Under the Health Care Costs Recovery Act SBC 2008 c. 27, the government can require anyone who injures someone else to reimburse the Province for the cost of their medical treatment. This does not apply to injuries from a car accident, or in the course of employment.
In British Columbia v. Tekavec, 2017 BCSC 613, Mr. J suffered serious injuries when he leaned on a balcony railing and fell three stories to the ground. Two actions were started in court as a result. Mr. J brought a claim against Mr. Mr. T, the owner/manager of the building for failing to maintain the property contraty to the Occupiers Liability Act, R.S.B.C. 1996, c. 337. The Province of BC also filed a claim against Mr. T to recover $68,081.46 for the victim’s medical treatment under the HCCRA.
In Mr. J’s action against Mr. T, Mr. T was found 100% liable for the Mr. J’s injuries, as he failed to inspect and repair the railing. However, in Mr. T’s response to the claim of the Province, he pled that he was not 100% responsible. The Province successfully applied to strike that defence on the basis that the trial judge had already determined fault in the other action.
The Province brought an action for summary judgement as the issue of liability had already been determined. The Summary Judgement Rule (9-6) in the Supreme Court Civil Rule serves the purpose of preventing claims or defences, like Mr. T’s, that have no chance of success from proceeding to trial. As Mr. T’s defence that he was not responsible had been struck from the pleadings due to the earlier finding of liability, the Province submitted that there was no defence to the action. Mr. T took the position that because he added the tenants of the building as third parties to the action and their level of responsibility for the accident had not yet been determined, the matter was not appropriate for summary judgement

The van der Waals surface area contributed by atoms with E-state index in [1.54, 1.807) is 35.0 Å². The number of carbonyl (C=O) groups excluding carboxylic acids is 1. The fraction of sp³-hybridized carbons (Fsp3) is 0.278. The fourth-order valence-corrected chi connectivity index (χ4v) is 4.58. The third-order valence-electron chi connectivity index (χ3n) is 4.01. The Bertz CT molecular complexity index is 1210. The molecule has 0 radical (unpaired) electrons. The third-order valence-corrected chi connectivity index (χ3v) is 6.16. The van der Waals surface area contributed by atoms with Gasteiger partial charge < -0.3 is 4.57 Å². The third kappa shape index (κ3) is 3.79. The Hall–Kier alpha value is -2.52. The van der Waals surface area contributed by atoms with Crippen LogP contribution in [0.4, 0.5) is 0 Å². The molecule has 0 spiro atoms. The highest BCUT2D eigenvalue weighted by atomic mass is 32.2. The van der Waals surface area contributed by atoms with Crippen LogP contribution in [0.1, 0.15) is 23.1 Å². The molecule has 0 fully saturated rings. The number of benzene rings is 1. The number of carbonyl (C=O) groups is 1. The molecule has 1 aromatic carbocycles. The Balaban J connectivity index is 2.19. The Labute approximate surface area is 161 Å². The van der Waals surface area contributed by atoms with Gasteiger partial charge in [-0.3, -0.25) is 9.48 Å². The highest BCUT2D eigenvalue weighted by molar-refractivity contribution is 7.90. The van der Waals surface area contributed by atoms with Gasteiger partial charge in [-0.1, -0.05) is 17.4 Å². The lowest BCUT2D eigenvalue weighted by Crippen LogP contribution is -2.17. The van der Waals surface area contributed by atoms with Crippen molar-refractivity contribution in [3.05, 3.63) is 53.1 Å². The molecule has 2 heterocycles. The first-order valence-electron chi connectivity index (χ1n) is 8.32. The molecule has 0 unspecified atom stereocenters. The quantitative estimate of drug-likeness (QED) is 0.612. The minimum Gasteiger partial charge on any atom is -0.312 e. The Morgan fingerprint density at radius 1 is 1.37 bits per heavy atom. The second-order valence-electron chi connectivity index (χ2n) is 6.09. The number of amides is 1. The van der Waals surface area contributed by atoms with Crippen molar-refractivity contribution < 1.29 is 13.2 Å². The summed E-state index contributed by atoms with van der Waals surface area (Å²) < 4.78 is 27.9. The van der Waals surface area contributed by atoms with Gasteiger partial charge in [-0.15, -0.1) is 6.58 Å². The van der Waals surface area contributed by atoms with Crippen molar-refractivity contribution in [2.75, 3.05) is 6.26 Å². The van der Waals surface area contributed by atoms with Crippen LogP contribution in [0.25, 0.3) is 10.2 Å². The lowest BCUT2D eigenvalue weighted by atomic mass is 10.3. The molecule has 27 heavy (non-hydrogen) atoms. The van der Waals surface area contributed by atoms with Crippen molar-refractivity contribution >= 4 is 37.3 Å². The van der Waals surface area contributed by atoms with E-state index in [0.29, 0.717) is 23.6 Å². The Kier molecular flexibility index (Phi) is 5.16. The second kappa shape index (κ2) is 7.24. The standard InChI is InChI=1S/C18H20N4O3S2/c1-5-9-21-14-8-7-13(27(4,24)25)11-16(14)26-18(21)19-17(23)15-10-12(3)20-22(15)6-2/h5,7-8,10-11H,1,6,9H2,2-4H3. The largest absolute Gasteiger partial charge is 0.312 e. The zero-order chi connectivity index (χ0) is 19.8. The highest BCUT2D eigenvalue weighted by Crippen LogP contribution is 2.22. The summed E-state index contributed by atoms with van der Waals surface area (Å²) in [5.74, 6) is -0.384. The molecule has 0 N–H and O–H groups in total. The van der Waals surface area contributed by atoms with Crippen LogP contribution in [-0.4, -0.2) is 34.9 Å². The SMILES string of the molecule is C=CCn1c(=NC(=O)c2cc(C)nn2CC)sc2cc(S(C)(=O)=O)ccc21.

Madam Justice Murray agreed with the Province because the defence was struck and there were no remaining triable issues regarding liability between the Province and Mr. T. She granted the judgement $68,081.46 in favour of the Province. It is still open to Mr. T to continue his action against the tenants to recover some, or all, of the healthcare costs that they may be responsible for.